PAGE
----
Back to the future: Hormone replacement therapy as part of a prevention strategy for women at the onset of menopause
Back to the future: Hormone replacement therapy as part of a prevention strategy for women at the onset of menopause.
- 1Department of Obstetrics and Gynecology, Columbia University, New York, NY 10032, USA. Electronic address: firstname.lastname@example.org.
- 2Department of Obstetrics and Gynecology, Columbia University, New York, NY 10032, USA.
- 3National Heart and Lung Institute, Imperial College London, Royal Brompton Hospital, Sydney Street, London, SW3 6NP, UK.
- 4Atherosclerosis Research Unit, Departments of Medicine and Preventive Medicine, Keck School of Medicine, University of Southern California, Los Angeles, CA 90022, USA.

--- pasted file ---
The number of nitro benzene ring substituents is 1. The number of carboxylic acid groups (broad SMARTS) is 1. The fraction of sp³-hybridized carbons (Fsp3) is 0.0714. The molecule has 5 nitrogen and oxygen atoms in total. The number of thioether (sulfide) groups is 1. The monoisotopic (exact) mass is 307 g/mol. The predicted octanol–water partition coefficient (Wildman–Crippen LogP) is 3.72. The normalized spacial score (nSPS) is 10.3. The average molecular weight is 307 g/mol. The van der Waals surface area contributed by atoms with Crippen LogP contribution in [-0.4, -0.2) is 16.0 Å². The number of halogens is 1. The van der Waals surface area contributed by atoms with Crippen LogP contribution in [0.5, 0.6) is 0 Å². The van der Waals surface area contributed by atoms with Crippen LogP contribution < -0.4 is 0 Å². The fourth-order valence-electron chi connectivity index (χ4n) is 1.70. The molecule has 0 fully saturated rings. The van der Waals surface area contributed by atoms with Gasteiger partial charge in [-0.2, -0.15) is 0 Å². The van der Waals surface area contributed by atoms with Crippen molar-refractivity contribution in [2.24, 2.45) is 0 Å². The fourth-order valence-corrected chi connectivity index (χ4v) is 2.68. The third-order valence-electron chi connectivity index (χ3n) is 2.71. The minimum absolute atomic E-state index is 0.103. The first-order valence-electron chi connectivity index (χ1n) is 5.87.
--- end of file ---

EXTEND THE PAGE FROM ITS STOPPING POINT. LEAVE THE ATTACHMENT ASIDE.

In the late 1980s, several observational studies and meta-analyses suggested that hormone replacement therapy (HRT) was beneficial for prevention of osteoporosis, coronary heart disease, dementia and decreased all-cause mortality. In 1992, the American College of Physicians recommended HRT for prevention of coronary disease. In the late 1990s and early 2000s, several randomized trials in older women suggested coronary harm and that the risks, including breast cancer, outweighed any benefit. HRT stopped being prescribed at that time, even for women who had severe symptoms of menopause. Subsequently, reanalyzes of the randomized trial data, using age stratification, as well as newer studies, and meta-analyses have been consistent in showing that younger women, 50-59 years or within 10 years of menopause, have decreased coronary disease and all-cause mortality; and did not have the perceived risks including breast cancer. These newer findings are consistent with the older observational data. It has also been reported that many women who abruptly stopped HRT had more risks, including more osteoporotic fractures. The current data confirm a “timing” hypothesis for benefits and risks of HRT, showing that younger have many benefits and few risks, particularly if therapy is predominantly focused on the estrogen component. We discuss these findings and put into perspective the potential risks of treatment, and suggest that we may have come full circle regarding the use of HRT. In so doing we propose that HRT should be considered as part of a general prevention strategy for women at the onset of menopause.
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